“Motion for Permission to File a Late Claim”, with Proposed
Affirmation in Opposition 3
Pursuant to § 10(6) of the Court of Claims Act, a claimant who fails to
timely file his or her claim with the Clerk of the Court of Claims and/or fails
to timely serve his or her claim upon the Attorney General, may make a motion
seeking permission from the Court to serve and file a late claim. Pursuant to
§ 10(6), however, such an application must be brought at a time
“before an action asserting a like claim against a citizen of the state
would be barred under the provisions of article two of the civil practice
law and rules.”
In this application, the Court has carefully reviewed the motion papers,
including the proposed claim, submitted by claimant and must admit that it has
difficulty in discerning any viable cause of action asserted therein.
Notwithstanding this fact, claimant is quite clear that whatever relief he is
seeking from this Court is based upon three separate incidents allegedly
occurring on June 23, 1981, February 8, 1982, and February 11, 1993, apparently
all based upon proceedings taking place in the various courts in Wayne County.
In any event, based upon those dates of accrual set forth by claimant, it is
readily apparent to this Court that claimant has failed to make this application
before the expiration of any possible statute of limitations. Furthermore,
there is no indication that claimant is or was under any legal disability which
would have provided for a tolling of the time within which claimant’s
claim had to be served and filed (Court of Claims Act § 10).
Accordingly, based upon the foregoing, claimant has failed to timely move for
late claim relief. As a result, this Court does not have jurisdiction to
consider this application for late claim relief, and the motion must therefore
be denied on this basis.
Additionally, even though claimant failed to timely present this motion, this
Court will nevertheless consider the merits of claimant’s application.
In order to determine an application for permission to serve and file a late
claim, the Court must consider, among other relevant factors, the six factors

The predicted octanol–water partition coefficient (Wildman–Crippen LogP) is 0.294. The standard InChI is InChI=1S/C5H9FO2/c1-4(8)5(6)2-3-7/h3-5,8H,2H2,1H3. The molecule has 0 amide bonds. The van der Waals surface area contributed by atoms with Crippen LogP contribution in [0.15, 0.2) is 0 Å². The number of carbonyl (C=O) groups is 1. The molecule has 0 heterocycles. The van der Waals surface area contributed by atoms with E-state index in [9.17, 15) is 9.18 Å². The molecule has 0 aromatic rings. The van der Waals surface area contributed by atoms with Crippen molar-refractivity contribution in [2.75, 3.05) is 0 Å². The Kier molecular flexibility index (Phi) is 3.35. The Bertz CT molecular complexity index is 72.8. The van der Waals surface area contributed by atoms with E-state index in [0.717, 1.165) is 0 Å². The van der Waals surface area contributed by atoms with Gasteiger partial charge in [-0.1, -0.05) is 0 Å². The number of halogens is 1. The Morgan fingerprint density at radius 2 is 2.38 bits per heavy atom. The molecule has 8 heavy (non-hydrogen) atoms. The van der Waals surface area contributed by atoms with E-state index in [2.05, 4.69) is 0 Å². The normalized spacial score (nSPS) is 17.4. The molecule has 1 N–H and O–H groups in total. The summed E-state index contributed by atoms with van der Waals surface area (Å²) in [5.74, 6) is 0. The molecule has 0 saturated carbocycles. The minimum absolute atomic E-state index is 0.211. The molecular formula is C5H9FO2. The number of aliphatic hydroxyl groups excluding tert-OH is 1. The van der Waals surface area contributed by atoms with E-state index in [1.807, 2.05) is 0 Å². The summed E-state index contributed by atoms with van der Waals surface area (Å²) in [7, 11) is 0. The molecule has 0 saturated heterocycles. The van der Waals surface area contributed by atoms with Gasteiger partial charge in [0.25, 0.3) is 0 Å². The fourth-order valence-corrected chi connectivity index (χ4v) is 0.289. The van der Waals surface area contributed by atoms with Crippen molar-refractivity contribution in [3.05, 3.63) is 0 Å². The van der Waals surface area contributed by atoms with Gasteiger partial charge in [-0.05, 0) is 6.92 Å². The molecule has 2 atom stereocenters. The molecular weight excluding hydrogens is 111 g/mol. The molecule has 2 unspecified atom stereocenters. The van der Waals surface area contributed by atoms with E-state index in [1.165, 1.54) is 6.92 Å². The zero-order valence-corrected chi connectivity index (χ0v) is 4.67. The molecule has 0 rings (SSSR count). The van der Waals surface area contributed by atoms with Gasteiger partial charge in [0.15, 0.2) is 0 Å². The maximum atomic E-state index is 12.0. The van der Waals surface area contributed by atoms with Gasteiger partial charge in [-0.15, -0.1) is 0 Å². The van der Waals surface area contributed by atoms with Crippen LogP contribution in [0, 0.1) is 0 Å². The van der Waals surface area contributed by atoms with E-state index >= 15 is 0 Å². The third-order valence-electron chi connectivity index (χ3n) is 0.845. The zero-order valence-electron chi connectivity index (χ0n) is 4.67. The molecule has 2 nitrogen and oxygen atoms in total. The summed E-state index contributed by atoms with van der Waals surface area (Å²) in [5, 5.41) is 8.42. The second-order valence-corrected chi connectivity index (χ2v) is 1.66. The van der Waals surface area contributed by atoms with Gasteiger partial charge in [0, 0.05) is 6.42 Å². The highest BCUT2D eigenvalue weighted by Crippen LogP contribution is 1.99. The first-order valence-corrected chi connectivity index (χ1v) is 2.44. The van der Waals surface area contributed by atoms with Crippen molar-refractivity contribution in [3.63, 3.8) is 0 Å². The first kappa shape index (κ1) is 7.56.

set forth in § 10(6) of the Court of Claims Act. The factors set forth
therein are: (1) whether the delay in filing the claim was excusable; (2)
whether the State had notice of the essential facts constituting the claim; (3)
whether the State had an opportunity to investigate the circumstances underlying
the claim; (4) whether the claim appears meritorious; (5) whether substantial
prejudice resulted from the failure to timely file and the failure to serve upon
the Attorney General a timely claim or notice of intention to file a claim; and
(6) whether any other remedy is available. The Court is afforded considerable
discretion in determining whether to permit the late filing of a claim (see
Matter of Gavigan v State of New York, 176 AD2d 1117).
With regard to excuse, claimant asserts that he is not a licensed lawyer in New
York State, which the Court interprets to mean that claimant was not aware of
the time requirements governing the service and filing requirements set forth in
the Court of Claims Act. Ignorance of the law, however, does not provide an
acceptable excuse for delay (Matter of E.K. v State of New York, 235 AD2d
540). The Court, therefore, finds that claimant has not provided an acceptable
excuse for his failure to timely serve and file his claim.
The factors of notice, opportunity to investigate, and substantial prejudice
will be considered together. There is no indication whatsoever in the documents
before the Court that the State had any notice of the essential facts
constituting the claim, since the incidents on which the proposed claim is based
apparently occurred in various courts located in Wayne County. Without any
notice, the State certainly did not have an opportunity to investigate any of
the circumstances underlying this claim. Furthermore, without any notice or
opportunity to investigate, and based upon the length of time involved between
the alleged incidents and this motion, it is readily apparent that the State
would be substantially prejudiced should it have to defend this claim.
It certainly does not appear that claimant has any other apparent available
remedies at this point in time.
The next factor, often deemed the most critical, is whether the
proposed claim has the appearance of merit. If claimant cannot establish a
meritorious claim, it would be an exercise in futility to grant a late claim
application (Savino v State of New York, 199 AD2d 254; Prusack v State
of New York, 117 AD2d 729). In order to establish a meritorious cause of
action, claimant has the burden to show that the proposed claim is not patently
groundless, frivolous, or legally defective, and that there is reasonable cause
to believe that a valid claim exists (Matter of Santana v New York State
Thruway Authority, 92 Misc 2d 1).
As previously indicated herein, this Court, after a careful review of the
proposed claim, has been unable to discern any viable cause of action, and
therefore finds that claimant has failed to assert a meritorious claim.
Therefore, even after a consideration of the merits of this motion, this Court,
in its discretion, denies claimant’s application to serve and file a late
Based on all of the foregoing reasons, it is
ORDERED, that Motion No. M-75343 is hereby DENIED.